The English noun “Probate” derives directly from the Latin verbs probo and probare, which means to try, test, prove, and examine. Historically, the process means the Will must be proved before the court. In the olden days, a paragraph in Latin was actually written by scribes within the Will, commencing with the words Probatum identifying that the Will was written in front of a respectable person. The earliest known usage of the English word “Probate” was in 1463, defined as “the official proving of a will.”
So, what is probate? In Michigan, it is a legal process that may be required after someone dies. The probate process provides for the orderly resolution of a person’s financial affairs after their death. The probate process addresses whether the person died with or without a Will, who are the heirs, provides for the notification to creditors, the resolution of creditor claims, the orderly gathering and marshalling of assets, and their distribution.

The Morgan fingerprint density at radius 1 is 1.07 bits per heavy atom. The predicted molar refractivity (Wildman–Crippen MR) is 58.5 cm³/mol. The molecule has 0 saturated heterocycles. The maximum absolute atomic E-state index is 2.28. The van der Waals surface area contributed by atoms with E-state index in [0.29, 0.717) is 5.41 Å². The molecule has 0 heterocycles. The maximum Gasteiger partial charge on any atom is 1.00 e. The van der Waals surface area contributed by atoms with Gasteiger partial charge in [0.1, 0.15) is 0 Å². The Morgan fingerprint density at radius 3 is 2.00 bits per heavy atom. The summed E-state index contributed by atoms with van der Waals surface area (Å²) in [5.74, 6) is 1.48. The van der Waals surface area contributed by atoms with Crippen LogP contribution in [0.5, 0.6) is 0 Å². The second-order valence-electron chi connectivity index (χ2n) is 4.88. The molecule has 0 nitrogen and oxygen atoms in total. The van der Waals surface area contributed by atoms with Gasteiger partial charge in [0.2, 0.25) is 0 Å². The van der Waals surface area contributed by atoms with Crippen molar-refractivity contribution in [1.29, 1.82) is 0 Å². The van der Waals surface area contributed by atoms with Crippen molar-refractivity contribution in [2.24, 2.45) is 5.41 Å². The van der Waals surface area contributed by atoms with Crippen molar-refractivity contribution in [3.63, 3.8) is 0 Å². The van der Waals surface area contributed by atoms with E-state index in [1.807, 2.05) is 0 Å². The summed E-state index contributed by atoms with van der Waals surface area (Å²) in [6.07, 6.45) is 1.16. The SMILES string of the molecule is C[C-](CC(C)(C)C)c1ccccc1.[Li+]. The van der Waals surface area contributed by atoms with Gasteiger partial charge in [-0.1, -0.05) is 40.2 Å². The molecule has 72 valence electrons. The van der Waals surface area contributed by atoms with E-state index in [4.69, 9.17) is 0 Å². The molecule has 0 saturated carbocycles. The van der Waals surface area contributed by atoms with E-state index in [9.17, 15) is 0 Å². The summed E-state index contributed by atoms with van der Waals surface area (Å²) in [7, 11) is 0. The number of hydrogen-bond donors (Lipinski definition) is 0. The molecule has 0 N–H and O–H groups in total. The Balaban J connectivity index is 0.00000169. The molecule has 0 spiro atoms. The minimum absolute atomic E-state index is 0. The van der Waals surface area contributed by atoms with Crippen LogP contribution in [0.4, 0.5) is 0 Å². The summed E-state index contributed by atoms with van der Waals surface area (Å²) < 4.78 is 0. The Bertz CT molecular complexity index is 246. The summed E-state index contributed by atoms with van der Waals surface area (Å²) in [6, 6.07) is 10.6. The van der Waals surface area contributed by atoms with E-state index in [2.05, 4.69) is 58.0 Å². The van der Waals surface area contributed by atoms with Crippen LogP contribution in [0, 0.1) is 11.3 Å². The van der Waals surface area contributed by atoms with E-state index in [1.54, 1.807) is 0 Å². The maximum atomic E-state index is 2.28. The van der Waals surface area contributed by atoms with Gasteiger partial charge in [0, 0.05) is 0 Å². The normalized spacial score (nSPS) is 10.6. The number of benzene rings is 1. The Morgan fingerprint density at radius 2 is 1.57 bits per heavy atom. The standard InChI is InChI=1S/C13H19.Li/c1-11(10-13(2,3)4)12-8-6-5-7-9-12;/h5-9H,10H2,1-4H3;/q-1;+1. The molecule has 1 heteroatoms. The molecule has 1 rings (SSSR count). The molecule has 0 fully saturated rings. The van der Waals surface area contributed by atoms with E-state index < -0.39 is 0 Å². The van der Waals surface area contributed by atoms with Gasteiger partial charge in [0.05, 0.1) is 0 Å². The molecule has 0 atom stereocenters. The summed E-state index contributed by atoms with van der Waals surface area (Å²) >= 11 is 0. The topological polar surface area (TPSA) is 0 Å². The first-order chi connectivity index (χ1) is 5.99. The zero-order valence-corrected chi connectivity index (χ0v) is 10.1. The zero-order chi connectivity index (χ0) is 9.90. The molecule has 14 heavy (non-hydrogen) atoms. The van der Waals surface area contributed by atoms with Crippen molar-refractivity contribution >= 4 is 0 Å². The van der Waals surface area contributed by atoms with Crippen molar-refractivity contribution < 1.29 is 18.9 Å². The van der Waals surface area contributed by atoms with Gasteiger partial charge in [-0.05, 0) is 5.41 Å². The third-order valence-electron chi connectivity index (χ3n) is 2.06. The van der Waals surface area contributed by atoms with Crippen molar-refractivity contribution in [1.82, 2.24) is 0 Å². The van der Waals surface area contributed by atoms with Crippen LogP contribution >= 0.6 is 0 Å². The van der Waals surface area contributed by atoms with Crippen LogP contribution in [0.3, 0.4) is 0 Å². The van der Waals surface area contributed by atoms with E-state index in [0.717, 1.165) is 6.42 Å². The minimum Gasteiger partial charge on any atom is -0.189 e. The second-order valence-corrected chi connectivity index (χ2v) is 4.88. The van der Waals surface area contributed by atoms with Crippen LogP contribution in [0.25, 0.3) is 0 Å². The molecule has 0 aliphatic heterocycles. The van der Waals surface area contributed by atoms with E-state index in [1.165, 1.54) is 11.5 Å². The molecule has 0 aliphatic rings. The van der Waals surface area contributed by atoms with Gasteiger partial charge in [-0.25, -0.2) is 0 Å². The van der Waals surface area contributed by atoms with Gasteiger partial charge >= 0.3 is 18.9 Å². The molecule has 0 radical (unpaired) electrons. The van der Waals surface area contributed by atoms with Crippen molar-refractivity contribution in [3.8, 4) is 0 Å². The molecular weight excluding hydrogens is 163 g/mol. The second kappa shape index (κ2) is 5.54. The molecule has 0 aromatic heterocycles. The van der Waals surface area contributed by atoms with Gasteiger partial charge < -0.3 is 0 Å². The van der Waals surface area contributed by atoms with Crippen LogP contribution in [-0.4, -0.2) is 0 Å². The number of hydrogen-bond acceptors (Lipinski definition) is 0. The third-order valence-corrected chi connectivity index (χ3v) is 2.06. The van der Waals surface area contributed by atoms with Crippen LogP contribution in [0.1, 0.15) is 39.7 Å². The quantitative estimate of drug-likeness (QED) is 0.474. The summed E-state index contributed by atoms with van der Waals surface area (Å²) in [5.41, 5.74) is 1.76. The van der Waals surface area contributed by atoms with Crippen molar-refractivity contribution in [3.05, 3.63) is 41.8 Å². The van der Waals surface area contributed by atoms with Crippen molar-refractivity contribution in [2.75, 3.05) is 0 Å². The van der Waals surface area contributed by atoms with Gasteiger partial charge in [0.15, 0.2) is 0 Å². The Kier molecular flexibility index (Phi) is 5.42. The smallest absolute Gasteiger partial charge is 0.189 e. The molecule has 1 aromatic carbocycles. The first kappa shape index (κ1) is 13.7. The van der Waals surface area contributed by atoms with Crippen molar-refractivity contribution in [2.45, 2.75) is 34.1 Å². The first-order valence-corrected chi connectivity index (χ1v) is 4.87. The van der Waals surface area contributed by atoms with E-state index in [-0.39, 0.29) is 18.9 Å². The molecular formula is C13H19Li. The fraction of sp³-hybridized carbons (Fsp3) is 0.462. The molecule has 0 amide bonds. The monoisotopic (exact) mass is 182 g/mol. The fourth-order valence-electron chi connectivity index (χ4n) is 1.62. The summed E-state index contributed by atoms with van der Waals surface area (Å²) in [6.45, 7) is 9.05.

The first question that must be asked before filing a proceeding is whether it is even necessary. The answer to that question is based on the nature and extent of the decedent’s assets. A probate estate must be commenced only if the deceased person owned assets in his or her name alone or whether a representative is needed to investigate assets or commence a lawsuit.
The following are assets that do not flow through probate (and are not dependent on what is specified in a Will):
- assets the deceased person owned jointly (the asset passes directly to the surviving joint owner);
- assets the deceased person owned with his or her spouse (the asset passes directly to the surviving spouse);
- assets with a named beneficiary designation (for example, a retirement account with a named beneficiary or life insurance policy);
- assets held in a trust.
Estates are probated in the court of the county where the decedent resided at the time of death. If the person died out of state but had property in the state, an estate may be opened in the county in which the property is located.
The following video provides a detailed explanation of Michigan’s process:
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